© The Financial Times Ltd 2016 FT and 'Financial Times' are trademarks of The Financial Times Ltd.
The mobile revolution is here. People across the globe are increasingly connected and are digitally communicating with each other in ways that would have been impossible to imagine only a few years ago. As mobile connections become more ubiquitous, the value of deploying mobile technologies in learning seems to be both obvious and unavoidable.
But research carried out by Unicon, the International University Consortium for Executive Education and Ashridge Business School in the UK reveals that most business schools have yet to harness the opportunities offered by mobile technology. The research stresses that executive education must innovate if it is to continue to meet the needs of employers and senior executives.
While some examples of pioneering applications of mobile learning in business schools and universities do exist, few executive education providers have exploited the true potential of mobile devices for learning.
Currently, much mobile learning within business schools is technology, rather than user driven. Simply introducing a new technology such as handing out iPads is not enough. Institutions that supply devices to executives are possibly driven by the functionality of the technology, rather than having a clear strategy for use.
The real potential lies in focusing on user needs and pedagogy should be placed first as part of any wider strategy. Further, programme participants often have their own mobile devices and will increasingly expect to use these as part of their studies. Using a learner’s own device means they are already familiar with the technology, eliminating technological barriers and making learning more cost effective.
It is vital to recognise the importance of mobile learning and its impact on not only how participants learn, but also on how faculty teach. New modes of teaching reflect an increasing trust in the wisdom of crowds and a decline in reliance on the teacher as expert, which has driven more knowledge delivery out of the classroom.
The traditional campus-based model of executive education provision is changing in the new world of open educational resources and borderless learning services. Technology now allows learners to continue their studies at work or at home. Many executives are time-starved, over-worked yet under increasing pressure to make the best decisions in an increasingly competitive environment. Mobile learning allows individuals to connect to executive education at a time that suits them and in a way that can support current business challenges.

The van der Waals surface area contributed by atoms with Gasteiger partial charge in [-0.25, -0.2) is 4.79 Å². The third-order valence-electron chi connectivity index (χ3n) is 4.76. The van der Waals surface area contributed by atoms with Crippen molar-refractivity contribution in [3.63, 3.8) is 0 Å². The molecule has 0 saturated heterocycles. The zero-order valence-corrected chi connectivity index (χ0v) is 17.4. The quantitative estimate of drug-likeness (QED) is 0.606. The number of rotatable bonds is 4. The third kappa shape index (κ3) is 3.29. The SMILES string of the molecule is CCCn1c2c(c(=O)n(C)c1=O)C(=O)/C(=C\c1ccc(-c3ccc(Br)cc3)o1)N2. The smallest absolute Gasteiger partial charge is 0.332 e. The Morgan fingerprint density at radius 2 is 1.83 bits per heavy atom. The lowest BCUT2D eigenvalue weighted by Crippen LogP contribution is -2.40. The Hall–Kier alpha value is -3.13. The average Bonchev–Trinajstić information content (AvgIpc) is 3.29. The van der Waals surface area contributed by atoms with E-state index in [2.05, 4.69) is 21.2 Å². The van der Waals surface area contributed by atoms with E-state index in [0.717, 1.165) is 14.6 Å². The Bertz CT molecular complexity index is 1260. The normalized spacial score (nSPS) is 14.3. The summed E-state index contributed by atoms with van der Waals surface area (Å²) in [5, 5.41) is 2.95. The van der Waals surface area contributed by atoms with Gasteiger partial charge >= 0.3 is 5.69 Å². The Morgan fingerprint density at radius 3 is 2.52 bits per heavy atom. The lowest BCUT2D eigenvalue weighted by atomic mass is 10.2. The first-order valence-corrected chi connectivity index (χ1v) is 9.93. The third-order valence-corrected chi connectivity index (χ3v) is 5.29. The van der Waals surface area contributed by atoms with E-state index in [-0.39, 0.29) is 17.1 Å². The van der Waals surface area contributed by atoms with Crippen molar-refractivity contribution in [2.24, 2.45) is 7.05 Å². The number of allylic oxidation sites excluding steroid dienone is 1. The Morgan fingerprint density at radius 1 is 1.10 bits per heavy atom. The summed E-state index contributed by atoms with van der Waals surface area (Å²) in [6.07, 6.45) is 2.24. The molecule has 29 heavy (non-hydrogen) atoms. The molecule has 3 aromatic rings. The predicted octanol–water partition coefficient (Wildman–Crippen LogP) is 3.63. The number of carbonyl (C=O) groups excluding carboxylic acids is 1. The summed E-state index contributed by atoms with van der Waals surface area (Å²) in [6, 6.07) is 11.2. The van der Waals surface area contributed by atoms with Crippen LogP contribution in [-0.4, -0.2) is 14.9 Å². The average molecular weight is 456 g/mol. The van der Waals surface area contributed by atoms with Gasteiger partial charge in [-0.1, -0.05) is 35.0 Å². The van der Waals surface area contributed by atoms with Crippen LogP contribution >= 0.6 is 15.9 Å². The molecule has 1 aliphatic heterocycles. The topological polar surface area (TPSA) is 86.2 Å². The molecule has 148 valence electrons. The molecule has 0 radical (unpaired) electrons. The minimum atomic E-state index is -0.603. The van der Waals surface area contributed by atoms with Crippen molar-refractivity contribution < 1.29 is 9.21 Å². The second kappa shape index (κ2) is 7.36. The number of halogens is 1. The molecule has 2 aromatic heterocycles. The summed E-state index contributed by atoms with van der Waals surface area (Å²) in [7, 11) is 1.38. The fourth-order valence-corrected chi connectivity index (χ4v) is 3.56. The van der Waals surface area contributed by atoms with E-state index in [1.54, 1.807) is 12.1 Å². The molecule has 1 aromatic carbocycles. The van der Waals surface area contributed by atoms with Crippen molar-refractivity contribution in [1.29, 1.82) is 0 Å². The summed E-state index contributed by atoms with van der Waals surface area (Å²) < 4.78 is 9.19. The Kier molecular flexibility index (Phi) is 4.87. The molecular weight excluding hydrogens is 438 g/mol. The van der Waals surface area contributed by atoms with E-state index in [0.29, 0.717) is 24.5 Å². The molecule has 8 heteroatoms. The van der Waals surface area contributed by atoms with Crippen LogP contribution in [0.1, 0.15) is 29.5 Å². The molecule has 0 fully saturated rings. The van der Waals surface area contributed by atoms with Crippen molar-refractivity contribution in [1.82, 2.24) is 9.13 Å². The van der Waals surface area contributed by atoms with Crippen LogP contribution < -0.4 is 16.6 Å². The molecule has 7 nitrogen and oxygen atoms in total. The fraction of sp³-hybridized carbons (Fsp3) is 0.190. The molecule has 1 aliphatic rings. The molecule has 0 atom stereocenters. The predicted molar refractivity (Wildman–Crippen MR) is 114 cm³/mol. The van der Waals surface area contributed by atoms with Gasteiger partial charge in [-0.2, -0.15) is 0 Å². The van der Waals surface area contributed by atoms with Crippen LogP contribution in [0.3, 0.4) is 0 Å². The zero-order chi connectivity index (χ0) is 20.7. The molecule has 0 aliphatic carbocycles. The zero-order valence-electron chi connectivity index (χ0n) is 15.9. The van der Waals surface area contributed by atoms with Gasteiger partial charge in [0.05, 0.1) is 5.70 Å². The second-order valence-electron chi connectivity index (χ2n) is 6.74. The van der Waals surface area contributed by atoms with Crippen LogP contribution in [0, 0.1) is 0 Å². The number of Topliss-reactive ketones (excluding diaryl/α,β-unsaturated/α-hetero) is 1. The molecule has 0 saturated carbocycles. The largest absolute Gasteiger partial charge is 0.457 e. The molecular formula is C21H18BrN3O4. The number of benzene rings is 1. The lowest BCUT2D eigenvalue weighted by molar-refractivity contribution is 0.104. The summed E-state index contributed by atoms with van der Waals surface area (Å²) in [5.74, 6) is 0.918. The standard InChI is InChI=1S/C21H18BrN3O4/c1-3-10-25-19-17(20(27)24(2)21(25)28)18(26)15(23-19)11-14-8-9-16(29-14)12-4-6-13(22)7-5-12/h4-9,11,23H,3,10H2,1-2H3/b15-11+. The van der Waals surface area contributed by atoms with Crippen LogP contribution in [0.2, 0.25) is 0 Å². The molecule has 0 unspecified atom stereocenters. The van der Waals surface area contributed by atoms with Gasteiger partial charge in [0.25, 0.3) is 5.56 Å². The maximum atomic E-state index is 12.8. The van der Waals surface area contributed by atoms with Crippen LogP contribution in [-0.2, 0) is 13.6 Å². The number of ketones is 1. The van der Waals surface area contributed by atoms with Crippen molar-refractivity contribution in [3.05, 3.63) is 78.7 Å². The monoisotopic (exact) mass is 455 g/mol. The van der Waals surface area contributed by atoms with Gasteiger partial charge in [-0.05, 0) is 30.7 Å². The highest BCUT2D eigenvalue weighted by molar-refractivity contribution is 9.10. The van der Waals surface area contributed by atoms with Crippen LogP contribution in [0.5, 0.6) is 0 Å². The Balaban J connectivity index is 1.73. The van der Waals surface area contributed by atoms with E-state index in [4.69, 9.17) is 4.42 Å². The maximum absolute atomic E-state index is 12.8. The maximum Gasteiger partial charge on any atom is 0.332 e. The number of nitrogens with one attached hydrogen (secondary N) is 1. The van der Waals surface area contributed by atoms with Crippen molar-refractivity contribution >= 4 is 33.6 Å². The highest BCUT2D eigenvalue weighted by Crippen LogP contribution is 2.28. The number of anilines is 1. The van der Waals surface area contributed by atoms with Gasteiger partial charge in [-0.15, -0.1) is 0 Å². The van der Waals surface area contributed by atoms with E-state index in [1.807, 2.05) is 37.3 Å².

The escalating growth of portable technologies - smartphones, PDAs, hand-held computers and personal media players - is transforming the way we learn and the way that learning is delivered.
Mobile learning enables students to move from passive learners to engaged learners who are behaviourally and intellectually involved in their learning tasks. In contrast, being solely committed to traditional classrooms and face-to-face tutorials could curb the value of executive education.
A handful of executive education providers are embracing mobile learning and going beyond the techno-centric offer. For example, Cape Town University’s Graduate Business School designed a programme that sent participants out onto the streets on a treasure hunt, which took advantage of the array of mobile device functions: calling, messaging, answer phone, web browsing, apps and QR codes to provide clues, information and feedback. The objective was to experience marketing in context, and the learning experience was more meaningful than that provided by a book or PowerPoint presentation.
One of the main barriers to mobile learning is that many educators still view mobile devices as a distraction, or disruptive, and not as a learning resource. This resistance to change is likely to be futile.
Customer-driven disruptive innovations that create value have overturned the established structures of almost every other major industry. We have heard much about the “digital divide” between the have and the have-nots, but another significant divide is the “digital use divide”, or the “participation gap”.
Shifts in demand, the growth in emerging markets and new delivery technologies for executive learning mean that maintaining the status quo in methods of learning delivery is not an option. We do not know which of today’s business schools will still be flourishing in 15 years’ time. But we can predict with some confidence that those who respond creatively and boldly to these challenges will have better outcomes than those who overlook them.
Business schools should not wait for the industry to settle: they must innovate. The global nature of businesses and the growing capabilities of powerful mobile devices mean that adopting new technologies in learning is essential to continuing to attract clients in the demand-driven and competitive executive education market.
By taking advantage of the benefits of mobile learning a new form of executive education can be created. It is time to think beyond convention and make the most of this brave new world.
Dr Carina Paine Schofield, is a research fellow at Ashridge Business School. Going mobile in executive education: how mobile techn ologies are changing the executive learning landscape’ is written by Dr Carina Paine Schofield, Trudi West and Emily Taylor of Ashridge Business School and funded by Unicon.
Copyright The Financial Times Limited 2016. You may share using our article tools.
Please don't cut articles from FT.com and redistribute by email or post to the web.